COHIBA's situation is different from those of the brands in the Menendez litigation, as the COHIBA brand was not originally a privately owned company prior to the Revolution and embargo, nor was it sold in the United States prior to that time. COHIBA therefore did not involve an expropriated owner seeking to use its U.S. trademark while the Cuban government continued to use the Cuban and other trademarks. It is true, however, that the Cuban COHIBA is sold around the world and in Cuba, while cigars under the same apparent mark are sold in the United States by a different, unrelated entity.

IV. Sales of General Cigar's COHIBA-Branded Cigars From 1978 to 1997

From 1978 to 1997, General Cigar sold three different pre-existing cigars — the White Owl, the Canario D'Oro, and the Temple Hall as a "COHIBA cigar" by placing a COHIBA label on the cigars.

A. 1978-1982: COHIBA-Branded "White Owl" Cigars

Beginning in 1978, General Cigar shipped 1,000 or fewer COHIBA-branded cigars per year.*fn9 The cigars were White Owl "stock" machine-made cigars that were shipped along with other White Owl cigars (or other "seconds") labeled with as many as 32 other different brands as part of a "trademark maintenance program."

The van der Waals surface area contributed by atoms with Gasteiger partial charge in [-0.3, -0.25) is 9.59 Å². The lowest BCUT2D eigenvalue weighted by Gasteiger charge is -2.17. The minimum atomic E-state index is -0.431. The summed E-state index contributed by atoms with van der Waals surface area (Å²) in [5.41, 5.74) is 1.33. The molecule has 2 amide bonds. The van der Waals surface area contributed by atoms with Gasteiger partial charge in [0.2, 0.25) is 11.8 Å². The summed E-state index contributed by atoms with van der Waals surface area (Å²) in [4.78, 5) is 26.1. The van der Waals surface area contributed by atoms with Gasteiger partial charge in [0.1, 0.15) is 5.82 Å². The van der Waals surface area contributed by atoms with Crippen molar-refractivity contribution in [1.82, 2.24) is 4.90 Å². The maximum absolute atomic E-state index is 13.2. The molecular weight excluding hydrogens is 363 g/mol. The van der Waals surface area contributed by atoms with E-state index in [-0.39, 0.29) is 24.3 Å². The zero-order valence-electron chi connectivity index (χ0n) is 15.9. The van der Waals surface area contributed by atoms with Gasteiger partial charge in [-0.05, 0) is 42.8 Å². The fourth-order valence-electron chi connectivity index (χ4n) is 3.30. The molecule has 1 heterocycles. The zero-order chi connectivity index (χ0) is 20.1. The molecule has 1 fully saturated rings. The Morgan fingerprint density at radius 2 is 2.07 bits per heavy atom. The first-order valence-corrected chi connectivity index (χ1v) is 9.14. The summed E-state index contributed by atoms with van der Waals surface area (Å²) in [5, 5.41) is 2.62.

The cigars were irregularly and sporadically shipped to two retailers who, by pre-arrangement, were given a full credit back on the nominal payment they made to General Cigar. Two boxes of 50 cigars of each of the 33 brands were simultaneously shipped in identical cardboard boxes, with stick-on labels affixed to two boxes for each of the 33 different brands. These shipments were not sent out when "seconds" were not available.

The cardboard boxes with the different labels, including "COHIBA," were sold in the same cartons they were in with a sign stating the price per box. If the two boxes with the COHIBA label were at the bottom of the box, they would not have been visible to the consumer.

General Cigar sold the following amounts of COHIBA-branded White Owl cigars during this period:

1978: 650
1979: 600
1980: 1,000
1981: 700
1982: 200 (single shipment on April 15, 1982)
B. 1982-1987: COHIBA-Branded "Canario D'Oro" Cigar